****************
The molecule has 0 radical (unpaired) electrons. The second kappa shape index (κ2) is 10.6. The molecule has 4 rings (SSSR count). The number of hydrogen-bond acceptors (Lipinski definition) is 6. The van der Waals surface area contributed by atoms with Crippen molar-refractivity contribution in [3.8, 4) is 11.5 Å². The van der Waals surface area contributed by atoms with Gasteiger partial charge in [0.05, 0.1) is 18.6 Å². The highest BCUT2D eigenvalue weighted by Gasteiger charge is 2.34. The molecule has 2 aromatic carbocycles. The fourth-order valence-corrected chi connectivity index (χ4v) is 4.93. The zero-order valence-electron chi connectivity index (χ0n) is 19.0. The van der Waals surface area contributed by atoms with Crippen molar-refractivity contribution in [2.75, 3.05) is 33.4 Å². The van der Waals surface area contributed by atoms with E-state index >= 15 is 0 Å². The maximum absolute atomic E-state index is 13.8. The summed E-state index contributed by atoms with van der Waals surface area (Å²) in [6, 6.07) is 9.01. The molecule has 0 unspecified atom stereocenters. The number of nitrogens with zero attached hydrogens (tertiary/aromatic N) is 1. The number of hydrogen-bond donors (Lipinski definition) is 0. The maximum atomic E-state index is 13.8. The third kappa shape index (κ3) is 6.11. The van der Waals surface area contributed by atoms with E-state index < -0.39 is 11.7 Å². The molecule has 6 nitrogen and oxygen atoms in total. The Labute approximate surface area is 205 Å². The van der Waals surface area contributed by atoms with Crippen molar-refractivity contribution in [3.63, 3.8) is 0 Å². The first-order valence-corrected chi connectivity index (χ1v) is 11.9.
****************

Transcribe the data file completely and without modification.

The molecule has 0 radical (unpaired) electrons. The second kappa shape index (κ2) is 10.6. The molecule has 4 rings (SSSR count). The number of hydrogen-bond acceptors (Lipinski definition) is 6. The van der Waals surface area contributed by atoms with Crippen molar-refractivity contribution in [3.8, 4) is 11.5 Å². The van der Waals surface area contributed by atoms with Gasteiger partial charge in [0.05, 0.1) is 18.6 Å². The highest BCUT2D eigenvalue weighted by Gasteiger charge is 2.34. The molecule has 2 aromatic carbocycles. The fourth-order valence-corrected chi connectivity index (χ4v) is 4.93. The zero-order valence-electron chi connectivity index (χ0n) is 19.0. The van der Waals surface area contributed by atoms with Crippen molar-refractivity contribution in [2.75, 3.05) is 33.4 Å². The van der Waals surface area contributed by atoms with E-state index >= 15 is 0 Å². The maximum absolute atomic E-state index is 13.8. The summed E-state index contributed by atoms with van der Waals surface area (Å²) in [6, 6.07) is 9.01. The molecule has 0 unspecified atom stereocenters. The number of nitrogens with zero attached hydrogens (tertiary/aromatic N) is 1. The number of hydrogen-bond donors (Lipinski definition) is 0. The maximum atomic E-state index is 13.8. The third kappa shape index (κ3) is 6.11. The van der Waals surface area contributed by atoms with E-state index < -0.39 is 11.7 Å². The molecule has 6 nitrogen and oxygen atoms in total. The Labute approximate surface area is 205 Å². The van der Waals surface area contributed by atoms with Crippen molar-refractivity contribution in [3.63, 3.8) is 0 Å². The first-order valence-corrected chi connectivity index (χ1v) is 11.9.